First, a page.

Friday, July 18, 2014
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County votes not to support Unified Organizations
Weighted voting stumbling block

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[July 18, 2014]  LINCOLN - For the past few months, the members of the Logan County Board have discussed at length involvement with a unified oversight of Main Street Lincoln, Tourism, the Chamber of Commerce, and the Economic Development Partnership.

The Lincoln City Council and the Logan County Board have been long-time contributors to these organizations and have had liaisons on the various boards. Each of the entities and governmental bodies provided representatives to serving on the Unified Organizations Committee that launched this spring to research the opportunities for reorganization that would bring greater efficiency.

A consultant had been working with the Unified Organizations Committee to establish a framework for the reorganization and formation of a board.

In May, the Logan County Board voted to pay in part for additional study to be done by the consultant.

Previous meetings revealed that the new group would be organized under a new board of directors.

There would be seven directors chosen by select criteria, and there would be representatives appointed from each of the four entities and by the participating government partners.

The votes of the directors would be weighted by the financial participation. A table based on the number of anticipated entities and contributions was prepared that included contributions by the city of Lincoln and County of Logan County.

For county-wide representation, the UOC board would also seek membership from other communities. That participation would not require a financial commitment, and allows those representatives a combined 25 percent of the vote.

Chuck Ruben told the board members at last Tuesday's meeting that he felt it was time to vote on whether or not they want to participate in establishing the first board makeup. “It’s what all the other groups are voting on, whether or not to participate,” said Ruben.

The weighted vote for those representing various entities and governments stirred some controversy for some board members.

Bateman objected to the idea of such a structure, saying that the organization method sounded like “pay to play.” Bateman also said that the voting under such a committee would likely be skewed in favor of one group within the county, rather than representing the interests of everyone. “It’s wrong that we should have to buy votes. We either vote so that we’re all working for the better of the county, or we walk away and worry about the county, and not the city of Lincoln and what they’re doing.”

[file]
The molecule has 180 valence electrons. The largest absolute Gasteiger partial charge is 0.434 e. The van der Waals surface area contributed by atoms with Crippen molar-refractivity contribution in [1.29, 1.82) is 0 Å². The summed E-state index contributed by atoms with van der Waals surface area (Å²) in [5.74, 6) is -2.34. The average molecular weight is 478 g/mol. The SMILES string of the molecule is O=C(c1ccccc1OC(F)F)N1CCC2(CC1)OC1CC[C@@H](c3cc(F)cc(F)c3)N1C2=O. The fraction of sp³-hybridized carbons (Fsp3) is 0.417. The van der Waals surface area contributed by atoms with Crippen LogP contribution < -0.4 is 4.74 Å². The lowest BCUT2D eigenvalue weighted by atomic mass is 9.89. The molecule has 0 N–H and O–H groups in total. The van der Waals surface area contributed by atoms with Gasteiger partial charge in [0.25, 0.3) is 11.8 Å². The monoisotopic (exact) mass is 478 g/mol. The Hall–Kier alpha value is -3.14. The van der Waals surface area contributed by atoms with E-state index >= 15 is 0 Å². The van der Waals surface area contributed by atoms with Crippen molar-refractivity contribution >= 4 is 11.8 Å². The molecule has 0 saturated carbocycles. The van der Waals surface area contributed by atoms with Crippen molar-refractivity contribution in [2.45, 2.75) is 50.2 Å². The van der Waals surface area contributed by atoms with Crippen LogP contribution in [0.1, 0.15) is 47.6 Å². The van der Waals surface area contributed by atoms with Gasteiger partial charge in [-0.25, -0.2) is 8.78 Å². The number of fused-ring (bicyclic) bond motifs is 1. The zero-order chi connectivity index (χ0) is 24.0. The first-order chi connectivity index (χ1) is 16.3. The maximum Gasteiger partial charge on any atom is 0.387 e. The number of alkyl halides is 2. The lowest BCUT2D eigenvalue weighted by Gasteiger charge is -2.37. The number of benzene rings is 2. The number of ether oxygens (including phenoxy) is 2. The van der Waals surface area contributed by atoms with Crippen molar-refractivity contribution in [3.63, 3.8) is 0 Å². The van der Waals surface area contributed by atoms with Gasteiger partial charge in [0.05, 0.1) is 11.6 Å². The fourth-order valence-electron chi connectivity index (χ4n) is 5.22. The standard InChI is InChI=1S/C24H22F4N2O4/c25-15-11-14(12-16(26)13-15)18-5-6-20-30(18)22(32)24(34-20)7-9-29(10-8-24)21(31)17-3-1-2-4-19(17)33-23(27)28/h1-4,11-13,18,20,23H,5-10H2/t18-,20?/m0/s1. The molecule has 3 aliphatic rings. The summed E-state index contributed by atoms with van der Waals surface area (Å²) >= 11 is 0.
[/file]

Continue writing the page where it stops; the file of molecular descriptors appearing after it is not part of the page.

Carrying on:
“I understand that we may get one or two votes on this committee, it is still enormously one-sided,” said Bateman. “What’s two votes if there’s no way anything’s ever going to pass? Once that board’s set, they’ll just re-elect themselves. There’s no way to make this a fair and balanced system.” Bateman said from what he has heard, a lot of people agree with his viewpoint.

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Gene Rohlfs agreed with Bateman. Rohlfs said he has heard this new group referred to as a “new chamber of commerce super-entity.” “I think that kind of says it all,” said Rohlfs. “I don’t think there’s anything that has created as much angst and divisiveness…all in the name of unity. I call that divisive unity,” said Rohlfs. “If you’re going to put all of your eggs in one basket, I want to trust who is carrying that basket.”

David Blankenship added that if the county board votes to support this type of organization, they are taking away power that should belong to the taxpayers and placing it in the hands of a private group, with no opportunity for oversight by anyone else.

The board members voted on whether or not to join in the creation of the UOC board of directors. Eight of the board members voted to not support the effort, with Schumacher, Ruben, Anderson and Meister voting yes.

Ruben, who serves as finance chairman said that even with this vote turning out the way it did, the county will still continue to spend funds to support economic growth by working with other groups such as CEDS, which is paid into by multiple counties.

Board Chairman Robert Farmer said, “We’ve always supported economic development, and I think we should continue to in some way or another. We’re not satisfied with what’s happening now, but we have an economic development committee on our board, and we will figure something out.”

On Wednesday, the Chamber's executive director, Andi Hake said, "Just because the county board has voted, if they like what they see at a later date, the door is always open to them. If they choose to join at a later date, they are welcome to do so."

Board members present at the meeting were David Hepler, Kevin Bateman, Rick Aylesworth, Chuck Ruben, Gene Rohlfs, Robert Farmer, Jan Schumacher, David Blankenship, Pat O’Neill, Andy Anderson, Andy Meister and Emily Davenport.

Unified Organization Committee presentation (Pdf)

[By DEREK HURLEY, with contributions by JAN YOUNGQUIST]

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